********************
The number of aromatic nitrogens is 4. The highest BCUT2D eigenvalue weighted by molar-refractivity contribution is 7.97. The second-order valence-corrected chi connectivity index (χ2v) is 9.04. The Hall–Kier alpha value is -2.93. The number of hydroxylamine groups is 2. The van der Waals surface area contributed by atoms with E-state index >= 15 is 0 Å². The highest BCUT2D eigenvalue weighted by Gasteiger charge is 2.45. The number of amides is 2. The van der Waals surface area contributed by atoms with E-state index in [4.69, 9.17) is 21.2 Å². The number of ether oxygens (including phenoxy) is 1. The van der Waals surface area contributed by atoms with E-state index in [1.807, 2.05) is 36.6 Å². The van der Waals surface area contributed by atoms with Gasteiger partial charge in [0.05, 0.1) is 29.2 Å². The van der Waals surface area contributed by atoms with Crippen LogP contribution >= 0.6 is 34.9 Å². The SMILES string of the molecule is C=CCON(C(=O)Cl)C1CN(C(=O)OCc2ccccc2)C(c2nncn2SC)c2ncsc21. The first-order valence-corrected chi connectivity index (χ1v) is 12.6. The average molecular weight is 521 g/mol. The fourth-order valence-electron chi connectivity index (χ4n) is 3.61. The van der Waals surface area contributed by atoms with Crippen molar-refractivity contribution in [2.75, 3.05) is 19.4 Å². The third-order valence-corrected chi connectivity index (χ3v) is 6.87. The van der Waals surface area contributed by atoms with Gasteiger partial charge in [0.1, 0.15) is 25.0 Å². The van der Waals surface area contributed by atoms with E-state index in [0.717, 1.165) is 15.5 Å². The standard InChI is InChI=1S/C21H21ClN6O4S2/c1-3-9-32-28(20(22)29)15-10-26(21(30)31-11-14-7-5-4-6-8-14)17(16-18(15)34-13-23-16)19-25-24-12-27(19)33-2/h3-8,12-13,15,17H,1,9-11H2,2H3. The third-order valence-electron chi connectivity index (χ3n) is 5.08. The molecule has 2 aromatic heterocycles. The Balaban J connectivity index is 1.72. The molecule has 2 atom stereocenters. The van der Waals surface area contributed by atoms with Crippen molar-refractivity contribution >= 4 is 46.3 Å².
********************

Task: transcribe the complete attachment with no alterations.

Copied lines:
The number of aromatic nitrogens is 4. The highest BCUT2D eigenvalue weighted by molar-refractivity contribution is 7.97. The second-order valence-corrected chi connectivity index (χ2v) is 9.04. The Hall–Kier alpha value is -2.93. The number of hydroxylamine groups is 2. The van der Waals surface area contributed by atoms with E-state index >= 15 is 0 Å². The highest BCUT2D eigenvalue weighted by Gasteiger charge is 2.45. The number of amides is 2. The van der Waals surface area contributed by atoms with E-state index in [4.69, 9.17) is 21.2 Å². The number of ether oxygens (including phenoxy) is 1. The van der Waals surface area contributed by atoms with E-state index in [1.807, 2.05) is 36.6 Å². The van der Waals surface area contributed by atoms with Gasteiger partial charge in [0.05, 0.1) is 29.2 Å². The van der Waals surface area contributed by atoms with Crippen LogP contribution >= 0.6 is 34.9 Å². The SMILES string of the molecule is C=CCON(C(=O)Cl)C1CN(C(=O)OCc2ccccc2)C(c2nncn2SC)c2ncsc21. The first-order valence-corrected chi connectivity index (χ1v) is 12.6. The average molecular weight is 521 g/mol. The fourth-order valence-electron chi connectivity index (χ4n) is 3.61. The van der Waals surface area contributed by atoms with Crippen molar-refractivity contribution in [2.75, 3.05) is 19.4 Å². The third-order valence-corrected chi connectivity index (χ3v) is 6.87. The van der Waals surface area contributed by atoms with Gasteiger partial charge in [0.1, 0.15) is 25.0 Å². The van der Waals surface area contributed by atoms with E-state index in [0.717, 1.165) is 15.5 Å². The standard InChI is InChI=1S/C21H21ClN6O4S2/c1-3-9-32-28(20(22)29)15-10-26(21(30)31-11-14-7-5-4-6-8-14)17(16-18(15)34-13-23-16)19-25-24-12-27(19)33-2/h3-8,12-13,15,17H,1,9-11H2,2H3. The third-order valence-electron chi connectivity index (χ3n) is 5.08. The molecule has 2 aromatic heterocycles. The Balaban J connectivity index is 1.72. The molecule has 2 atom stereocenters. The van der Waals surface area contributed by atoms with Crippen molar-refractivity contribution >= 4 is 46.3 Å².